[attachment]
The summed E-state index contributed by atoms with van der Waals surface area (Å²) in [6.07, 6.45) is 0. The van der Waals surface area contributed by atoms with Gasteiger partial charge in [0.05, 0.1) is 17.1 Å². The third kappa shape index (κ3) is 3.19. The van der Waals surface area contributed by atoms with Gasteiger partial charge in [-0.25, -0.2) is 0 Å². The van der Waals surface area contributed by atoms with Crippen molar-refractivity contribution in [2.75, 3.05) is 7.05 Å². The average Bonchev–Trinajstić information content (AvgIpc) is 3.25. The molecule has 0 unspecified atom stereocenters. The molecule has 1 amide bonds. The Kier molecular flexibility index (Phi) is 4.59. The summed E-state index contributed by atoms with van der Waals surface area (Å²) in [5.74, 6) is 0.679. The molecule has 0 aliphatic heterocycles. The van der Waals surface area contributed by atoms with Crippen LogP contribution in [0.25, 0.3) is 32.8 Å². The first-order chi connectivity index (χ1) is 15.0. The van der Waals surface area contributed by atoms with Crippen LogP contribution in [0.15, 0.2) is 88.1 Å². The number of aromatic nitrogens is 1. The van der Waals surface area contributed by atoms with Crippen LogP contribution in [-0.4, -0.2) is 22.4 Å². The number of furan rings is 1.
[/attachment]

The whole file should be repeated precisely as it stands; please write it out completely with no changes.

The summed E-state index contributed by atoms with van der Waals surface area (Å²) in [6.07, 6.45) is 0. The van der Waals surface area contributed by atoms with Gasteiger partial charge in [0.05, 0.1) is 17.1 Å². The third kappa shape index (κ3) is 3.19. The van der Waals surface area contributed by atoms with Gasteiger partial charge in [-0.25, -0.2) is 0 Å². The van der Waals surface area contributed by atoms with Crippen molar-refractivity contribution in [2.75, 3.05) is 7.05 Å². The average Bonchev–Trinajstić information content (AvgIpc) is 3.25. The molecule has 0 unspecified atom stereocenters. The molecule has 1 amide bonds. The Kier molecular flexibility index (Phi) is 4.59. The summed E-state index contributed by atoms with van der Waals surface area (Å²) in [5.74, 6) is 0.679. The molecule has 0 aliphatic heterocycles. The van der Waals surface area contributed by atoms with Crippen LogP contribution in [0.25, 0.3) is 32.8 Å². The first-order chi connectivity index (χ1) is 15.0. The van der Waals surface area contributed by atoms with Crippen LogP contribution in [0.15, 0.2) is 88.1 Å². The number of aromatic nitrogens is 1. The van der Waals surface area contributed by atoms with Crippen LogP contribution in [-0.4, -0.2) is 22.4 Å². The number of furan rings is 1.